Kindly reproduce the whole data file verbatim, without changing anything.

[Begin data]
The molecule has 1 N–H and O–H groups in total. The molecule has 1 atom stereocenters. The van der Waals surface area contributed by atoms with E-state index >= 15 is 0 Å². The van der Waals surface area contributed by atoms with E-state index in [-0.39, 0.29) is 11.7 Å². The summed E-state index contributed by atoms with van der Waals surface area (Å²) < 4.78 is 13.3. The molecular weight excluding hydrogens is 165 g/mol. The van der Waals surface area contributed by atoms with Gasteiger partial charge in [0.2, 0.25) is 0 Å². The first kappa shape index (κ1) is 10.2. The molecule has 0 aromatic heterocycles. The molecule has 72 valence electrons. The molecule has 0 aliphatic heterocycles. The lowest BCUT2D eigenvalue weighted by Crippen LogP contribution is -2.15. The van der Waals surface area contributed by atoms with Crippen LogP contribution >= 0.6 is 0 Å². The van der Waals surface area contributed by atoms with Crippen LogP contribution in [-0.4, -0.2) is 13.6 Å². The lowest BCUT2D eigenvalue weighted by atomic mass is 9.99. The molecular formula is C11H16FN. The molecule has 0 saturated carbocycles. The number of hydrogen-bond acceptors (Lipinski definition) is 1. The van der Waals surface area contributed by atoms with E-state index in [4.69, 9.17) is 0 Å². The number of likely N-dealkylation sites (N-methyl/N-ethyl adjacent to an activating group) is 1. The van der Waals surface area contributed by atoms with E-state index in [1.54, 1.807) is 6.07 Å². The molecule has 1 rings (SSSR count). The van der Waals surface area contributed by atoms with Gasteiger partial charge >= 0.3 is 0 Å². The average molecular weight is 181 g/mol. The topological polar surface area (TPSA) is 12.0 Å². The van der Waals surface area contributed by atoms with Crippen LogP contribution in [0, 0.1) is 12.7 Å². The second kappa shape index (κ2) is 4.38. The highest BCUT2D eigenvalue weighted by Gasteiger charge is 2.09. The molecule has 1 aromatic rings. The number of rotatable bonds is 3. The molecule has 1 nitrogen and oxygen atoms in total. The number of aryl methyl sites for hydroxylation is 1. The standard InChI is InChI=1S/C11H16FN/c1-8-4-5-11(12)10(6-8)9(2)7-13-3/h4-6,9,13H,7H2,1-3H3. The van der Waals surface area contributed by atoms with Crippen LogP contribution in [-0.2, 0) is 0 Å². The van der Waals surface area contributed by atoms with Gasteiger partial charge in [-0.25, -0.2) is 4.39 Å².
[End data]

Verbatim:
The molecule has 1 N–H and O–H groups in total. The molecule has 1 atom stereocenters. The van der Waals surface area contributed by atoms with E-state index >= 15 is 0 Å². The van der Waals surface area contributed by atoms with E-state index in [-0.39, 0.29) is 11.7 Å². The summed E-state index contributed by atoms with van der Waals surface area (Å²) < 4.78 is 13.3. The molecular weight excluding hydrogens is 165 g/mol. The van der Waals surface area contributed by atoms with Gasteiger partial charge in [0.2, 0.25) is 0 Å². The first kappa shape index (κ1) is 10.2. The molecule has 0 aromatic heterocycles. The molecule has 72 valence electrons. The molecule has 0 aliphatic heterocycles. The lowest BCUT2D eigenvalue weighted by Crippen LogP contribution is -2.15. The van der Waals surface area contributed by atoms with Crippen LogP contribution >= 0.6 is 0 Å². The van der Waals surface area contributed by atoms with Crippen LogP contribution in [-0.4, -0.2) is 13.6 Å². The lowest BCUT2D eigenvalue weighted by atomic mass is 9.99. The molecular formula is C11H16FN. The molecule has 0 saturated carbocycles. The number of hydrogen-bond acceptors (Lipinski definition) is 1. The van der Waals surface area contributed by atoms with E-state index in [4.69, 9.17) is 0 Å². The number of likely N-dealkylation sites (N-methyl/N-ethyl adjacent to an activating group) is 1. The van der Waals surface area contributed by atoms with E-state index in [1.54, 1.807) is 6.07 Å². The molecule has 1 rings (SSSR count). The van der Waals surface area contributed by atoms with Gasteiger partial charge >= 0.3 is 0 Å². The average molecular weight is 181 g/mol. The topological polar surface area (TPSA) is 12.0 Å². The van der Waals surface area contributed by atoms with Crippen LogP contribution in [0, 0.1) is 12.7 Å². The second kappa shape index (κ2) is 4.38. The highest BCUT2D eigenvalue weighted by Gasteiger charge is 2.09. The molecule has 1 aromatic rings. The number of rotatable bonds is 3. The molecule has 1 nitrogen and oxygen atoms in total. The number of aryl methyl sites for hydroxylation is 1. The standard InChI is InChI=1S/C11H16FN/c1-8-4-5-11(12)10(6-8)9(2)7-13-3/h4-6,9,13H,7H2,1-3H3. The van der Waals surface area contributed by atoms with Crippen LogP contribution in [-0.2, 0) is 0 Å². The van der Waals surface area contributed by atoms with Gasteiger partial charge in [-0.25, -0.2) is 4.39 Å².